The Margolies-Mezvinsky story
Watching congressmen kick and scrape and claw their way to reelection, you'd think something really terrible happens to them if they lose. Maybe they're deported. Or executed. Or maybe their family has to bear the winner's campaign debts. Whatever it is, they sure act like it's awful.
Marjorie Margolies-Mezvinsky is one of history's more famous congressional losers. Elected in 1992 to represent a heavily Republican area of Pennsylvania, she was summarily tossed out in 1994, ostensibly for providing President Bill Clinton with the final vote on his tax-hiking budget. Today, freshmen congressmen are told "We don't want to Margolies-Mezvinsky you." But in a Washington Post op-ed today, Margolies-Mezvinsky impolitely questions the consensus history of her career.
So it is with the perspective of having spent nearly two decades living with your worst political nightmare that I urge you to vote for health-care reform this week. Here are three things to keep in mind if you fear being Margolies-Mezvinskied this fall:
While it is easy to say my balanced-budget vote cost me reelection, that assumes the line of history that followed the bill's passage. Had I voted against it, the bill wouldn't have passed, the Republican opposition would have been emboldened, the Clinton presidency would have moved into a tailspin ... and all of this could have just as easily led to my undoing.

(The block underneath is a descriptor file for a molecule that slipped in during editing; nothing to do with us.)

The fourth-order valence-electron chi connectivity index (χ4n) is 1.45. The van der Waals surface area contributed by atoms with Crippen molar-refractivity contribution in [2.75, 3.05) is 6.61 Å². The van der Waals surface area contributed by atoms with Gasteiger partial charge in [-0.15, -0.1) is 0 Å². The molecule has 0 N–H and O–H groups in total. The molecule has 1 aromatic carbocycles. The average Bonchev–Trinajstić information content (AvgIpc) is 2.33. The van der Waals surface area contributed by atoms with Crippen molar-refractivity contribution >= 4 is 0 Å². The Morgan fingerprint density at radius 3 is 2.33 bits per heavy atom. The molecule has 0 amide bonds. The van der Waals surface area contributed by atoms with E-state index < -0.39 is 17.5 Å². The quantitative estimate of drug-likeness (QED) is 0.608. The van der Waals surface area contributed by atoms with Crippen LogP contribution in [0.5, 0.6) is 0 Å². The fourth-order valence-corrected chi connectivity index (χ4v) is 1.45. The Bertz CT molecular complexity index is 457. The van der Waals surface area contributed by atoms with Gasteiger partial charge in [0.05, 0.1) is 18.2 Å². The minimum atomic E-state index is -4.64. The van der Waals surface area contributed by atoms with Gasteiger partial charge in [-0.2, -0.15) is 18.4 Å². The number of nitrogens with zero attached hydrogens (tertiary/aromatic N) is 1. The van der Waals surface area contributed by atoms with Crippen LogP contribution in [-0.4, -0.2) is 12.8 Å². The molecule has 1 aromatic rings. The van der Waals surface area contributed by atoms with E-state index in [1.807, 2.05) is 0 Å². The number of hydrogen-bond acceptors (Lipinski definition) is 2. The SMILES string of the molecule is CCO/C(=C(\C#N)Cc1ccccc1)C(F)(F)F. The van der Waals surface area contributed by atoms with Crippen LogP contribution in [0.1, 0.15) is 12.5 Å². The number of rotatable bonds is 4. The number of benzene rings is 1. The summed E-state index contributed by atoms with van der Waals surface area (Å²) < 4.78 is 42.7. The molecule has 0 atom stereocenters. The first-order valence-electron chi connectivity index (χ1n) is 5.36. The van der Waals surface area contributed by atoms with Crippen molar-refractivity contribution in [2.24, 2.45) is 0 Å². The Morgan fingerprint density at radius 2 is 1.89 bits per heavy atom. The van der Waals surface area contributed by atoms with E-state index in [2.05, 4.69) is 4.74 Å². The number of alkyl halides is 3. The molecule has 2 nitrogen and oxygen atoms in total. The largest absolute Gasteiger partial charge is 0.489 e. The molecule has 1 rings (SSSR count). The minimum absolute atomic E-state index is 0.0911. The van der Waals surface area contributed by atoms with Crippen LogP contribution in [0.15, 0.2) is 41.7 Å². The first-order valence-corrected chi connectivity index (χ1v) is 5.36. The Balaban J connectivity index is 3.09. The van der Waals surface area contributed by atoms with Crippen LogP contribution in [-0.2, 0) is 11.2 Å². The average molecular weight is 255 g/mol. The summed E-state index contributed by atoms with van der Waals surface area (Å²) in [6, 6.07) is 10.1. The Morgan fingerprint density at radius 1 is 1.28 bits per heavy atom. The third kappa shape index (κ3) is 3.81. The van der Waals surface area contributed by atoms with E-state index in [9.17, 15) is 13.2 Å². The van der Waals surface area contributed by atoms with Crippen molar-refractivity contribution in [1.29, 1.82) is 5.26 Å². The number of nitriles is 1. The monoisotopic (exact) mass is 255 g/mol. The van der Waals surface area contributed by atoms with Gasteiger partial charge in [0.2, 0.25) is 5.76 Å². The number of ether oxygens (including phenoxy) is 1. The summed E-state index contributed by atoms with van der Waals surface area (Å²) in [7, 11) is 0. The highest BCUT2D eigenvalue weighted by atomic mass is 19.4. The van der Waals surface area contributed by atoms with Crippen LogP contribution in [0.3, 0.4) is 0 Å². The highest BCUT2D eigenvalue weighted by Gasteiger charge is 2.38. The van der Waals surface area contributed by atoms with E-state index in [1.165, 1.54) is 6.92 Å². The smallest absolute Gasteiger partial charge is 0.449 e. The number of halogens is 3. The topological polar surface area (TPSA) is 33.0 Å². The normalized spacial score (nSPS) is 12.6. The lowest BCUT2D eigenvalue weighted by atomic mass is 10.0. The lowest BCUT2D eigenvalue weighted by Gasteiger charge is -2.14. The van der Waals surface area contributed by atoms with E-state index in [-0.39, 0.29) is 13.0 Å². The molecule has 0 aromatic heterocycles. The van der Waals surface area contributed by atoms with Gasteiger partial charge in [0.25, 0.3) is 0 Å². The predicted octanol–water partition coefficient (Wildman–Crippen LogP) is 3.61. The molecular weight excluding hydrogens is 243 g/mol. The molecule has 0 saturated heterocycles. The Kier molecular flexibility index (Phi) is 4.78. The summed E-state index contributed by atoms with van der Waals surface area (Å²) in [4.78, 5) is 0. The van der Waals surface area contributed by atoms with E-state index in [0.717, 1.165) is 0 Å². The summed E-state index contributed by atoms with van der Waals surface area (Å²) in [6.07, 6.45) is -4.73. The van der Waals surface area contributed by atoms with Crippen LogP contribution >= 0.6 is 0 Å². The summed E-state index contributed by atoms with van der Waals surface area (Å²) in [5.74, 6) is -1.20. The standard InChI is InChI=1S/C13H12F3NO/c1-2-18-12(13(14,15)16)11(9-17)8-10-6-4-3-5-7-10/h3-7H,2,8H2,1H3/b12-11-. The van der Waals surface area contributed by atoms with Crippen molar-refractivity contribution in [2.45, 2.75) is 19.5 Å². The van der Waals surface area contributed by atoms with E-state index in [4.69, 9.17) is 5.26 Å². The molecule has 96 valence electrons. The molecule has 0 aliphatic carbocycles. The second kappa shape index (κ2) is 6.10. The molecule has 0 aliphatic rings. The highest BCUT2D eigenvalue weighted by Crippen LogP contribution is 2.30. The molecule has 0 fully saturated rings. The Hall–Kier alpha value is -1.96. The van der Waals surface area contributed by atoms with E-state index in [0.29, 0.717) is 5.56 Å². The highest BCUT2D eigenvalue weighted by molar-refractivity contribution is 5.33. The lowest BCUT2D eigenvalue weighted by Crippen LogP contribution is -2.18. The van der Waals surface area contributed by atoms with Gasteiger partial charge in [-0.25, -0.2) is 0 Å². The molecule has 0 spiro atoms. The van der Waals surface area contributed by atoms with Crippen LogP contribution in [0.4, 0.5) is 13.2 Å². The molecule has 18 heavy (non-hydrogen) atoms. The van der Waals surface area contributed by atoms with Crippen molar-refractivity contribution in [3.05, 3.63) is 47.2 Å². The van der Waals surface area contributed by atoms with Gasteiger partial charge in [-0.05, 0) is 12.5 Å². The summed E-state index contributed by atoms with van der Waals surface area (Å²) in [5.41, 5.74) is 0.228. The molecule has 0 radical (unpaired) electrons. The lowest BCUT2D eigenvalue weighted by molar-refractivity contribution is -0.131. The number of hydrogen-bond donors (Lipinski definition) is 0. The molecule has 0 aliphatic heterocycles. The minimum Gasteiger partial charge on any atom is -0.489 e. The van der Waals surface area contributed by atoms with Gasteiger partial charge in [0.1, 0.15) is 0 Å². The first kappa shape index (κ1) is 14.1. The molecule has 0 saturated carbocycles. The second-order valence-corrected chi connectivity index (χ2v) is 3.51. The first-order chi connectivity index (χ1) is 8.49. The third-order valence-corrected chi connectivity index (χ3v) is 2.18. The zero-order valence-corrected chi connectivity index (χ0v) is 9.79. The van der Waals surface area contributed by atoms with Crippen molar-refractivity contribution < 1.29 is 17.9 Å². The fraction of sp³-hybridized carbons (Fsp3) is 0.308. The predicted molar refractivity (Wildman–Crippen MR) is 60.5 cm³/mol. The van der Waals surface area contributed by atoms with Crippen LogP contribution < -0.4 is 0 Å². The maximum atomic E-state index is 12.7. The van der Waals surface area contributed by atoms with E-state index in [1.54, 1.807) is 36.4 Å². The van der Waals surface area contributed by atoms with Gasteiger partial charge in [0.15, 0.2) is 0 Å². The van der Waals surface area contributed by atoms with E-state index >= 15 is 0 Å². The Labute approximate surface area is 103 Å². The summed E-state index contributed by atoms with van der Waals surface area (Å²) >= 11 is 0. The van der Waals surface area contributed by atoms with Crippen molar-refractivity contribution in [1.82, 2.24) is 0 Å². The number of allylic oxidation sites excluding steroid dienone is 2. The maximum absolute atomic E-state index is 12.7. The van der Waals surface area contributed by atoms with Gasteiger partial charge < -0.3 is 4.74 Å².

Simply put, you could be Margolies-Mezvinskied whether you vote with or against President Obama. You will be assailed no matter how you vote this week. And this job isn't supposed to be easy. So cast the vote that you won't regret in 18 years.
Indeed. Meanwhile, Margolies-Mezvinsky is doing all right. Her bio line says she's "a senior fellow at the Fels Institute of Government and is president of Women's Campaign International." That sounds pretty good. And her son, as it turns out, is engaged to marry Chelsea Clinton. Moreover, she's remembered. Margolies-Mezvinsky cast the deciding vote on a piece of policy that many think critical to the roaring economy of the '90s. She is, as Clinton himself often says, a profile in courage. She's still being interviewed and sounded out today. Compare that to the dozens or hundreds of congressmen who have lost their seats without the excuse of a courageous vote. That would truly be awful.
March 18, 2010; 9:17 AM ET
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